Brain research gets $3.4 million funding

The Brain Research Centre has received $3.4 million in capital funding from the Canada Foundation for Innovation (CFI).

The CFI contribution will be matched by provincial and UBC contributions to produce a $10.5-million fund for renovations and installation of major brain research facilities at the UBC Hospital site.

"The university plays a key role in new scientific advances and partnerships like these further our efforts towards breakthroughs in medicine," says UBC vice-president, Research, Bernie Bressler. "With support like this, our scientists can move forward towards new frontiers.''

A joint initiative of UBC and the Vancouver Hospital and Health Sciences Centre, the Brain Research Centre aims to increase understanding and improve treatment of brain disorders.

The centre will target six main areas of investigation, says centre director and Ophthalmology Prof. Max Cynader. It will conduct research into diseases such as Alzheimer's, Parkinson's and multiple sclerosis, as well as schizophrenia, stroke, neurotrauma/spinal cord injury and vision.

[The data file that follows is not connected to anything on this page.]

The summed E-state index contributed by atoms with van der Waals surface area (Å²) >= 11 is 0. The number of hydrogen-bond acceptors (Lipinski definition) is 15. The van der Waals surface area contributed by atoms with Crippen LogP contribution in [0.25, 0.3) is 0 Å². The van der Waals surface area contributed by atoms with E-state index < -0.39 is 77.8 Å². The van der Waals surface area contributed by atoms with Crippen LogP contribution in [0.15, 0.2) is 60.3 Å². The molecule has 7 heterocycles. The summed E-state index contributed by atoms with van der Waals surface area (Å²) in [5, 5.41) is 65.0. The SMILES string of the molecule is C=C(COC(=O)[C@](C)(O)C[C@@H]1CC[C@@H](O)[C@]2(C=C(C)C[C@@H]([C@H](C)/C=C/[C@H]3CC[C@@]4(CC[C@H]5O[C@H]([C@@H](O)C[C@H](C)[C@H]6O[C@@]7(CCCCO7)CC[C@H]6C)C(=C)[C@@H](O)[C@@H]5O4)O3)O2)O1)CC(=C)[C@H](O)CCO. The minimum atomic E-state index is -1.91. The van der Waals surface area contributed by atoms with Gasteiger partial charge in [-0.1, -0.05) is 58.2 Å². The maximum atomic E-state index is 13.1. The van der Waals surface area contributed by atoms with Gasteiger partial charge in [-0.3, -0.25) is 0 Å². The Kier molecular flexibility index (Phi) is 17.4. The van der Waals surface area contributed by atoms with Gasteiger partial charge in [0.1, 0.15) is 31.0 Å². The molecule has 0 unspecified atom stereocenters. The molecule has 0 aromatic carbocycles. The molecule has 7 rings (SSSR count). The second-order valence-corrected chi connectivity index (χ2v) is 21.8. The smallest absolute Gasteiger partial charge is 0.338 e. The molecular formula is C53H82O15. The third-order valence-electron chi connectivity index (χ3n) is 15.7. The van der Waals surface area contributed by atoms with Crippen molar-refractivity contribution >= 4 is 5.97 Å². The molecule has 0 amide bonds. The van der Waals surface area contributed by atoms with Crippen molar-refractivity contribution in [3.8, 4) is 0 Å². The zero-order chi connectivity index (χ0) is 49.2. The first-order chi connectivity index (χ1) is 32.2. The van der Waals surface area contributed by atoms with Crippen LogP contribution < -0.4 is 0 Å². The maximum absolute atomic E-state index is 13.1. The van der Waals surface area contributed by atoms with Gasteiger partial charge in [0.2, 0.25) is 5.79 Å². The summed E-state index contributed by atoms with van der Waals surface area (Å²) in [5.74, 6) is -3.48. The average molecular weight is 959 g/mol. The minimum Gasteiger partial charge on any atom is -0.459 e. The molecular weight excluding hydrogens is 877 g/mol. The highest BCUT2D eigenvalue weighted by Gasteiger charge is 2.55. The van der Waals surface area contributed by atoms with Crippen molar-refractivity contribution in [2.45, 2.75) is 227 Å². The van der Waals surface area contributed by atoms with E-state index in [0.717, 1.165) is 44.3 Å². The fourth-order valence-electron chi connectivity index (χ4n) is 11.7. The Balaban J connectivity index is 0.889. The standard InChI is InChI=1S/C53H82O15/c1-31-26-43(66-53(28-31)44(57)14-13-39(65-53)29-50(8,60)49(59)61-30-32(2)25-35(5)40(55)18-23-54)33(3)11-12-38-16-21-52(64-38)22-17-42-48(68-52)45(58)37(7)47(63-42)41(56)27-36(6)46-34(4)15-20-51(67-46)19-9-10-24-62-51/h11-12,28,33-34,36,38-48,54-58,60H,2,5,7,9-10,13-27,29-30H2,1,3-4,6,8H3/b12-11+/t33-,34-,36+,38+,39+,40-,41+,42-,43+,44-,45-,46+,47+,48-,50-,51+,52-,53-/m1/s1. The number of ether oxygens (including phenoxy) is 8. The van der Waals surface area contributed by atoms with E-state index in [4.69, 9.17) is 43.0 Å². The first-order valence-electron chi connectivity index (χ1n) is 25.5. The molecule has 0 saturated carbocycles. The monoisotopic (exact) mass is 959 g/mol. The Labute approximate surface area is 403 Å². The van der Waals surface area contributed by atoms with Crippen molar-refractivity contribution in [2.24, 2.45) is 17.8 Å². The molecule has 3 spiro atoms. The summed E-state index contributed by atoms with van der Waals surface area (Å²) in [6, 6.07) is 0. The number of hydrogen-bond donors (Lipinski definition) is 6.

"Neuroscience is poised for breakthroughs," says Dr. David McLean, vice-president, Research at Vancouver Hospital. "Our hope is that this centre will play a unique role in treating and ultimately curing these disorders which carry such a high cost to individuals and society.''

A second project that will be used by scientists at the Brain Research Centre and other researchers also received funding from CFI.

Capital funding of $3.4 million, also to be matched, will go toward the establishment of a Medical and Biological Functional Imaging Centre to be located at the UBC Hospital site. This project is a partnership among the university, Vancouver Hospital and B.C.'s Children's and Women's Health Centre.

"CFI funding is the first and most important step toward putting Vancouver at the forefront of functional imaging,'' says Imaging Centre project leader Alex MacKay.

A professor of Radiology and Physics, MacKay says new equipment including a high field Magnetic Resonance Imaging scanner will allow scientists to watch the brain work. The new scanner will be many times more sensitive than the one now being used at UBC Hospital.

The CFI was established by the federal government in 1997 to address an urgent need for new research infrastructure in Canada's research community.

It has a capital budget of $1 billion and its investments are made in partnership with all levels of government, as well as with the private and voluntary sectors.